About

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On her album Leland and the Silver Wells, singer/songwriter/multi-instrumentalist Leland Ettinger creates songs that are expansive yet intimate, offering artfully layered arrangments that transport the listener while driving home the vividly personal lyrics of such intoxicating tunes as "We Dissolve," "Was a Prisoner," "Give Up the Gun," "Lost My Way" and the epic, Joan Didion-inspired "Play It As It Lays" (Didion's namesake novel also inspired the "Silver Wells" moniker).  The album's lovingly textured arrangements incorporate strings, brass and woodwinds along with conventional rock instrumentation to create a stirring musical statement that abounds with warmth and humanity.

 

Leland and the Silver Well is the artist's third album, and her first in over a decade.  While her two previous efforts—2004's Forever and 2007's The Golden West, both released under the name Leland—won Ettinger a fair amount of attention, she's also kept busy in her parallel career as a photographer, in which she explores the visual aspect of the same iconoclastic vision that drives her music.

 

"I wanted to make a true album that feels like an emotional journey and a singular entity, even though everybody tells me that people don't perceive music this way anymore," the artist says of Leland and the Silver Wells. "I think that there are still people who want the traditional emotional journey of an album. It's like a novel, and the songs are the chapters that inform each other and give depth to one another.

 

"This group of songs," she continues, "comprises the protagonist's journey through valleys and swamps, through dark alleys, across oceans, high atop the mountain, deep inside the forest, and across the desert plain to redemption. Similarly to my photography, I would like this music to affect people on a primitive level as something that first draws the listener in because of something familiar and then opens up into something new, fresh and transformative. I want the listener to be transported on an emotional journey of healing and truth."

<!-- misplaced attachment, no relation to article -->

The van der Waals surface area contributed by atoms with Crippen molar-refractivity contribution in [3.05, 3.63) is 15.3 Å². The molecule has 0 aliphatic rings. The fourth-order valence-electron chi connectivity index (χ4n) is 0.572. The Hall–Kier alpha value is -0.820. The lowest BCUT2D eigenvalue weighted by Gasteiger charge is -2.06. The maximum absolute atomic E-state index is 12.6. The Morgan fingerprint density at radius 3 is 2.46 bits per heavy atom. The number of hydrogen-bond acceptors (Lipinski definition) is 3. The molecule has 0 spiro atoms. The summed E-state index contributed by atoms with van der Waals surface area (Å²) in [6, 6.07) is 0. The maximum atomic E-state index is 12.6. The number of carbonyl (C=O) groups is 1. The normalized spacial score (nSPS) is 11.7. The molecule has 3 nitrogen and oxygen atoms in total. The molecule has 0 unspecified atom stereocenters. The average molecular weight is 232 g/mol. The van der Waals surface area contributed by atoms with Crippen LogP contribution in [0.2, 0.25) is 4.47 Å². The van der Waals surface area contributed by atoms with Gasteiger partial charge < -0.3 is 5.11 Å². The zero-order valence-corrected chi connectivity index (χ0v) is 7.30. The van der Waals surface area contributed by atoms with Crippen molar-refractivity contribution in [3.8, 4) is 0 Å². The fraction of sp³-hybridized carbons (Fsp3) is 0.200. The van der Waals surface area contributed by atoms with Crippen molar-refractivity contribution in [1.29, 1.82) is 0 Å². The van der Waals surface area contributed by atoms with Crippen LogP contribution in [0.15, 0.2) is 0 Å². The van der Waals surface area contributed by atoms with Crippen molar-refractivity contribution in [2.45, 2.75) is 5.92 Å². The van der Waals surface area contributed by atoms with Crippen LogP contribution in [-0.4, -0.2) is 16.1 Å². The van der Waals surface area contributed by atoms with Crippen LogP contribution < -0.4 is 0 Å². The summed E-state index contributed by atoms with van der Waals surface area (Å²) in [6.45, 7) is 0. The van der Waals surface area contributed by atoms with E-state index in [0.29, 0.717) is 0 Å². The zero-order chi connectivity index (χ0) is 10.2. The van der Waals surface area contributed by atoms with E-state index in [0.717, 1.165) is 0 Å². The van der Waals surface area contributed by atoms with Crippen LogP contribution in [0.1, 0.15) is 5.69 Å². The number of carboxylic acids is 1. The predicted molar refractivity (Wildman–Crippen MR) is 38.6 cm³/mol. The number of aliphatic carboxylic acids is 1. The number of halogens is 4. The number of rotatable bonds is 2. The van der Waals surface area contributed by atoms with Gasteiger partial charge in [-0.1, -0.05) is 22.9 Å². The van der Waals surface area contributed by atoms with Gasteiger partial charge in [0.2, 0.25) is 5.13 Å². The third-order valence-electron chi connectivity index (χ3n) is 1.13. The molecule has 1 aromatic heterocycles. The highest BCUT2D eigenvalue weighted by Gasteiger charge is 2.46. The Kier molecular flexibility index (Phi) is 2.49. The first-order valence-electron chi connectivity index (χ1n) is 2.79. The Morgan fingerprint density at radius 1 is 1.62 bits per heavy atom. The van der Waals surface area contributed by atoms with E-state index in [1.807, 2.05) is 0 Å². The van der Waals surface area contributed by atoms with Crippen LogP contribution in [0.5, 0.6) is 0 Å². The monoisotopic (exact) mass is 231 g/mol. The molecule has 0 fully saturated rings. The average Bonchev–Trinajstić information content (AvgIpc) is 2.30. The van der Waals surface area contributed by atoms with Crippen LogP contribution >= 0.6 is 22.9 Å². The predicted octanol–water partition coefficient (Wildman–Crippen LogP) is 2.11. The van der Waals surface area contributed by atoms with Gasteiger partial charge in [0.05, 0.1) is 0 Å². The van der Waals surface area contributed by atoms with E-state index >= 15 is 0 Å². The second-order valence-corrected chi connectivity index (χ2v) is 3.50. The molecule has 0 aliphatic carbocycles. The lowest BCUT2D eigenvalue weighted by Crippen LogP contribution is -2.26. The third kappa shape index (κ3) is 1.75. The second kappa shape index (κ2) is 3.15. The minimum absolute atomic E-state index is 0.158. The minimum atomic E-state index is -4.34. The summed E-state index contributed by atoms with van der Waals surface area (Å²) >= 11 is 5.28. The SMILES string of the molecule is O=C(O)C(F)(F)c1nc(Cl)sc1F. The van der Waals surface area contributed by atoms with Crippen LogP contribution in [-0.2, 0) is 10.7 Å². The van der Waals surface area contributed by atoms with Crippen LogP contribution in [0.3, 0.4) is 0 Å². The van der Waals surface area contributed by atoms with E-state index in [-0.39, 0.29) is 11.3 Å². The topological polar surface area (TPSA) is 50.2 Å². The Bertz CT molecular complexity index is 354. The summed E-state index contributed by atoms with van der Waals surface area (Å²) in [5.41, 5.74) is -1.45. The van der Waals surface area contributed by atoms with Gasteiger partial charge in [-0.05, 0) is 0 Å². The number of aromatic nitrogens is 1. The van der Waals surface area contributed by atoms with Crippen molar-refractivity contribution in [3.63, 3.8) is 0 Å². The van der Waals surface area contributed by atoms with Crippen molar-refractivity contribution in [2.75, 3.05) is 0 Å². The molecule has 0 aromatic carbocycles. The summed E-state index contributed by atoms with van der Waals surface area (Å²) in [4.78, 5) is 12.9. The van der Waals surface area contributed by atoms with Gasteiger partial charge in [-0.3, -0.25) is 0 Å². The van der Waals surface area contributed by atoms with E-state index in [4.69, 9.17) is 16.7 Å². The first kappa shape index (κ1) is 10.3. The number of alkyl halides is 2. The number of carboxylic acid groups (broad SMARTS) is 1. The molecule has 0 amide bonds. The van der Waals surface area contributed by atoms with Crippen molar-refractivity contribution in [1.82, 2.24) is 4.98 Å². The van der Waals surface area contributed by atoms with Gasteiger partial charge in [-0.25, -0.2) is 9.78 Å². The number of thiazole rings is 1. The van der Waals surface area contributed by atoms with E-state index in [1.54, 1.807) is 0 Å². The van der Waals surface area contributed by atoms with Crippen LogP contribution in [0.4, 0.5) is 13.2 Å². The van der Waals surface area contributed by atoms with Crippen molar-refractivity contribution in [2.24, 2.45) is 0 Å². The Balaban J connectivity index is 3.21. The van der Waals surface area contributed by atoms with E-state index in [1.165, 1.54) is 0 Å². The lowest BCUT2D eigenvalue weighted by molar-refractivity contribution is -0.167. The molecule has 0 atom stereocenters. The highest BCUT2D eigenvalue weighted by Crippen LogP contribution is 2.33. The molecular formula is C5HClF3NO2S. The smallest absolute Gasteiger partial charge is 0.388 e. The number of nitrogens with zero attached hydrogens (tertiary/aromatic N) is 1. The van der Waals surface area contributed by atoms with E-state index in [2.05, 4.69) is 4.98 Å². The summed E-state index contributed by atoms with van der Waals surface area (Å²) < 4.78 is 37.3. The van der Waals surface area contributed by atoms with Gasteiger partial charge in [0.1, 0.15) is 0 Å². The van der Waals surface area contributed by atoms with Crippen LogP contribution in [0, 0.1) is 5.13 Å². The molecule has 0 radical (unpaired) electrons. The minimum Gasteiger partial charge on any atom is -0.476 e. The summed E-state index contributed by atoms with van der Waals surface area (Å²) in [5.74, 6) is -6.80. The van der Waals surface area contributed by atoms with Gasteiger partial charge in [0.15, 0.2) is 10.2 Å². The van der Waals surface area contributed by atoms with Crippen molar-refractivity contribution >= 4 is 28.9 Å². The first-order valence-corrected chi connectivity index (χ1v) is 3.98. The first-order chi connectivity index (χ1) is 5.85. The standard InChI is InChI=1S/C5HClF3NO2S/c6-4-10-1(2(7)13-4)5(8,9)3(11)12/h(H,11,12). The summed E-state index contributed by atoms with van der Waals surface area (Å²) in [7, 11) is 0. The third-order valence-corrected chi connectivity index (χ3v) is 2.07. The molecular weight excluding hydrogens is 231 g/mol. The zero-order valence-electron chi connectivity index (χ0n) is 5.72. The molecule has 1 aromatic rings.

For Leland and the Silver Wells, the Los Angeles-based artist—who plays piano, six- and twelve-string guitar and banjo on the album—assembled a large group of some of that city's finest musicians, with the help of producers Marc Dote (who also plays bass on most of the tracks) and Steve Gregoropoulos (who arranged the album's strings, woodwinds, brass and marimba).

 

Leland grew up in San Francisco and attended the Rhode Island School of Design and U.C. Irvine, studying painting, photography, video and performance art. She received an Master of Fine Arts degree in painting from the California Institute of the Arts, where she also took classes in piano, harp, sitar and Indian singing. She began writing songs in her early 20s, equally inspired by the introspective songcraft of Joni Mitchell and the widescreen presentation of Pink Floyd and Led Zeppelin.

 

"I think my expressions in both music and photography grew out of a need to collaborate and be social," she continues. "When I write a song, I am working to complete it so I can convene with other people to make it come alive. The song to me is the blueprint or the script that allows the real magic of collaboration to unfold. It becomes greater than the sum of its parts, and it is exhilarating to give birth to something that is the result of like minds plugging into the One Mind and creating magic in that moment. That, to me, is the high of art. Music to me is the superlative high of collaboration, so immediate and beyond mind and words.

 

"This album was the product of many years of stops and starts in songwriting after the birth of my daughter," Leland explains. "After I had her, it became very difficult to write, and I thought I would never be able to complete a song again. The songs on this album are composed of many of the scattered fragments I could come up with over these years, which I revisited on my iPhone and which miraculously came to life. After I composed three songs, I called my producer Marc Doten and we embarked on a two-year recording process. I worked with many of the same musicians I had worked with on my previous albums, but this time we spent a lot more time rehearsing, and we were able to create some interesting tempo changes and musical shifts that evolved during rehearsal."

 

With Leland and the Silver Wells having reached its long road to completion, Ettinger is looking forward to bringing its songs to life on stage.  "We're excited to perform it live," she says. "We had our first gig in March with an eight-piece band including trumpet and violin, and another one coming up in June, and I'm very excited about booking more dates."